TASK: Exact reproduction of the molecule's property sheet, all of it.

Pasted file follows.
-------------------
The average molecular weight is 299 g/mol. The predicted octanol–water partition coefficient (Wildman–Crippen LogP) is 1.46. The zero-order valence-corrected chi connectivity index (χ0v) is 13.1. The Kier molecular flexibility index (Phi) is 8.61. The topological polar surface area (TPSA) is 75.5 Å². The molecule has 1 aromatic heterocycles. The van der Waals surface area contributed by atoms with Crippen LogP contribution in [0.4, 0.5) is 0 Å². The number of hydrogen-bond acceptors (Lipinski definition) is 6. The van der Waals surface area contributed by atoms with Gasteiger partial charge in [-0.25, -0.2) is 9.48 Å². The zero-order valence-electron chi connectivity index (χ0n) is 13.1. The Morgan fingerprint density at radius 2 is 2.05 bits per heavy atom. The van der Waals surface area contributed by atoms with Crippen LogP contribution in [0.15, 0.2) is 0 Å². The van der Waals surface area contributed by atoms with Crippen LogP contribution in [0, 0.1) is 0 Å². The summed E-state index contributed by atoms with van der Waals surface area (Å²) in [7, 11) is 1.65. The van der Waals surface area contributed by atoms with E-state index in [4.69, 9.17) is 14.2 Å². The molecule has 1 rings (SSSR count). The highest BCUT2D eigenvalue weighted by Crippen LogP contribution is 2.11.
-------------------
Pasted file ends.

The average molecular weight is 299 g/mol. The predicted octanol–water partition coefficient (Wildman–Crippen LogP) is 1.46. The zero-order valence-corrected chi connectivity index (χ0v) is 13.1. The Kier molecular flexibility index (Phi) is 8.61. The topological polar surface area (TPSA) is 75.5 Å². The molecule has 1 aromatic heterocycles. The van der Waals surface area contributed by atoms with Crippen LogP contribution in [0.4, 0.5) is 0 Å². The number of hydrogen-bond acceptors (Lipinski definition) is 6. The van der Waals surface area contributed by atoms with Gasteiger partial charge in [-0.25, -0.2) is 9.48 Å². The zero-order valence-electron chi connectivity index (χ0n) is 13.1. The Morgan fingerprint density at radius 2 is 2.05 bits per heavy atom. The van der Waals surface area contributed by atoms with Crippen LogP contribution in [0.15, 0.2) is 0 Å². The van der Waals surface area contributed by atoms with Crippen LogP contribution in [0, 0.1) is 0 Å². The summed E-state index contributed by atoms with van der Waals surface area (Å²) in [7, 11) is 1.65. The van der Waals surface area contributed by atoms with E-state index in [4.69, 9.17) is 14.2 Å². The molecule has 1 rings (SSSR count). The highest BCUT2D eigenvalue weighted by Crippen LogP contribution is 2.11.